24. Large Intestine, Horses • IMPORTANT- because the large intestine of the horse usually contains substantial quantities of ingested material, impaction occurs easily. • This impaction is the start of what horse ailment?

  25. Large Intestine • In all species, undigested, unabsorbed and indigestible material passes from the small intestine to the large. • The main function of the L intestine is to absorb water from the material passing through. • In the Horse, the small colon is the site of most of the water resorption. • Feces, material that is not absorbed or digested. • Anus, the external opening at the end of the digestive tract.

  26. Ruminant Digestive SystemMouth • Saliva of ruminants does not contain enzymes to help digest the starches. • It contains buffers which neutralize the fatty acid produced in the rumen. • The rumen contents are maintained at approximately a pH of 6-6.5. • This pH level promotes microbial growth in the rumen. • Mature cows produce about 12 gallons of saliva per day while sheep produce 2 gal.

  27. Ruminant Digestion Stomach. • The stomach of the ruminant contains four compartments: the rumen, reticulum, omasum and the abomasum. • The rumen or paunch is the first. • The reticulum or honey comb is second. • There is not a clear partition between these two compartments. • The cardia, (lower part of the esophagus is common to both compartments. • No enzymes are secreted in these tow parts.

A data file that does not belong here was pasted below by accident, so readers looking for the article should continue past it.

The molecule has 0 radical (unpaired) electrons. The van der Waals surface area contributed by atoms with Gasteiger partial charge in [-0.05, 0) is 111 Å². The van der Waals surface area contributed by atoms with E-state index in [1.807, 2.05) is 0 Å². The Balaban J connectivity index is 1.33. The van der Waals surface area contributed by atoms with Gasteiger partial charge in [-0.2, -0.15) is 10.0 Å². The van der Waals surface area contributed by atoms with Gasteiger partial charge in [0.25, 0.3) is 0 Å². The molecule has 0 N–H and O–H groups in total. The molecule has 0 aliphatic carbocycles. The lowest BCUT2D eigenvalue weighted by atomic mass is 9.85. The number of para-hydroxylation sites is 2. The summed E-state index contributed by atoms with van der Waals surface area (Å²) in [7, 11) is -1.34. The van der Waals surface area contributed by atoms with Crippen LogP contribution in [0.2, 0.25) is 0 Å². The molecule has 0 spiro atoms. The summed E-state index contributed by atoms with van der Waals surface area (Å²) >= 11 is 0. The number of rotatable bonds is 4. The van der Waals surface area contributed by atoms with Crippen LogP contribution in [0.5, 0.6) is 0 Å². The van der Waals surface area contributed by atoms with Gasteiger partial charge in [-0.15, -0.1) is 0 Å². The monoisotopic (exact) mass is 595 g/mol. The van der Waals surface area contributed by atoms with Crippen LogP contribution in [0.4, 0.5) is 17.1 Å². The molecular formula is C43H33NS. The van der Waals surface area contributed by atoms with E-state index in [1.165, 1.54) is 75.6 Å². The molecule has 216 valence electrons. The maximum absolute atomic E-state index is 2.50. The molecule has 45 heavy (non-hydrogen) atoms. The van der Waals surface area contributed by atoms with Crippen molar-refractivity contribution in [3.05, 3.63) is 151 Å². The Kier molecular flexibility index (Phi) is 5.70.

28. Ruminant Digestion Stomach • The third compartment is the omasum or many plies. • It constitutes 8% of the stomach. • The omasum contains strong muscles in the walls. • The fourth and last part of the ruminant stomach is the abomasum or true stomach. • The Abomasum makes up 7% of the stomach.

  29. Ruminant Digestion • Ruminants eat rapidly swallowing much of their feed without chewing. • Solid feed goes to the rumen. • The liquid part also goes into the rumen. But passes quickly to the reticulum, then through the omasum and on into the abomasum.

  30. Esophageal Groove • These two muscular folds for a passage way from the cardia, ( the end of the esophagus), to the omasum. • When closed this passage way directs feed from the esophagus directly to the omasum and when it is open the material goes into the rumen and the reticulum. • Its major function appears to be to allow milk ingest by a nursing animal to bypass fermentation in the rumen. Serves no purpose in adult ruminants.

  31. Bovine Digestive system • Identify location and function of each of the parts of the Bovine digestive system.

  32. Rumination • After the ruminant animal has filled the rumen with feed it lies down to ruminate, (chew its cud). • Cattle spend from 5-7 hours ruminating, broken up into 6-8 rumination periods. • Regurgitation is the process of forcing the feed back into the mouth for chewing. • This is done through series of muscular contractions and pressure in the rumen and reticulum.